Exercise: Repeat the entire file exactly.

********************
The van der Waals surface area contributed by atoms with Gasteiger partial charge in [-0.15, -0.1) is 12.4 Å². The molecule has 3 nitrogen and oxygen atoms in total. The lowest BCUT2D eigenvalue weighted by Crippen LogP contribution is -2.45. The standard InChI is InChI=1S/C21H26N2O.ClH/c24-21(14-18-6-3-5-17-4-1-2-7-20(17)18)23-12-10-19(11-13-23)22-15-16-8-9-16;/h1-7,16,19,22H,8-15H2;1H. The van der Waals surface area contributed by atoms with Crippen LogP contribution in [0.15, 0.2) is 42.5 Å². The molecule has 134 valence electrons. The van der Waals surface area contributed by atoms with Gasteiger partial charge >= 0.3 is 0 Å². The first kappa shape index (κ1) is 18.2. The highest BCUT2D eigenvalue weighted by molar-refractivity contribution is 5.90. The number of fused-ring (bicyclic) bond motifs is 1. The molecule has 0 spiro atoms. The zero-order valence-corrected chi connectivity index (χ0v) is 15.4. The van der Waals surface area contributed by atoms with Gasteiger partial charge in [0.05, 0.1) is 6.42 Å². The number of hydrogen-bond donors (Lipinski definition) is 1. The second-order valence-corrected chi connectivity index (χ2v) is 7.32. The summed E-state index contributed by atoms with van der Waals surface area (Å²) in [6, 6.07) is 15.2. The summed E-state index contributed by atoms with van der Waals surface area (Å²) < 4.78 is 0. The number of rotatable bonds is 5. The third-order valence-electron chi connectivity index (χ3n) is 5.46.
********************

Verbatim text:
The van der Waals surface area contributed by atoms with Gasteiger partial charge in [-0.15, -0.1) is 12.4 Å². The molecule has 3 nitrogen and oxygen atoms in total. The lowest BCUT2D eigenvalue weighted by Crippen LogP contribution is -2.45. The standard InChI is InChI=1S/C21H26N2O.ClH/c24-21(14-18-6-3-5-17-4-1-2-7-20(17)18)23-12-10-19(11-13-23)22-15-16-8-9-16;/h1-7,16,19,22H,8-15H2;1H. The van der Waals surface area contributed by atoms with Crippen LogP contribution in [0.15, 0.2) is 42.5 Å². The molecule has 134 valence electrons. The van der Waals surface area contributed by atoms with Gasteiger partial charge >= 0.3 is 0 Å². The first kappa shape index (κ1) is 18.2. The highest BCUT2D eigenvalue weighted by molar-refractivity contribution is 5.90. The number of fused-ring (bicyclic) bond motifs is 1. The molecule has 0 spiro atoms. The zero-order valence-corrected chi connectivity index (χ0v) is 15.4. The van der Waals surface area contributed by atoms with Gasteiger partial charge in [0.05, 0.1) is 6.42 Å². The number of hydrogen-bond donors (Lipinski definition) is 1. The second-order valence-corrected chi connectivity index (χ2v) is 7.32. The summed E-state index contributed by atoms with van der Waals surface area (Å²) in [6, 6.07) is 15.2. The summed E-state index contributed by atoms with van der Waals surface area (Å²) < 4.78 is 0. The number of rotatable bonds is 5. The third-order valence-electron chi connectivity index (χ3n) is 5.46.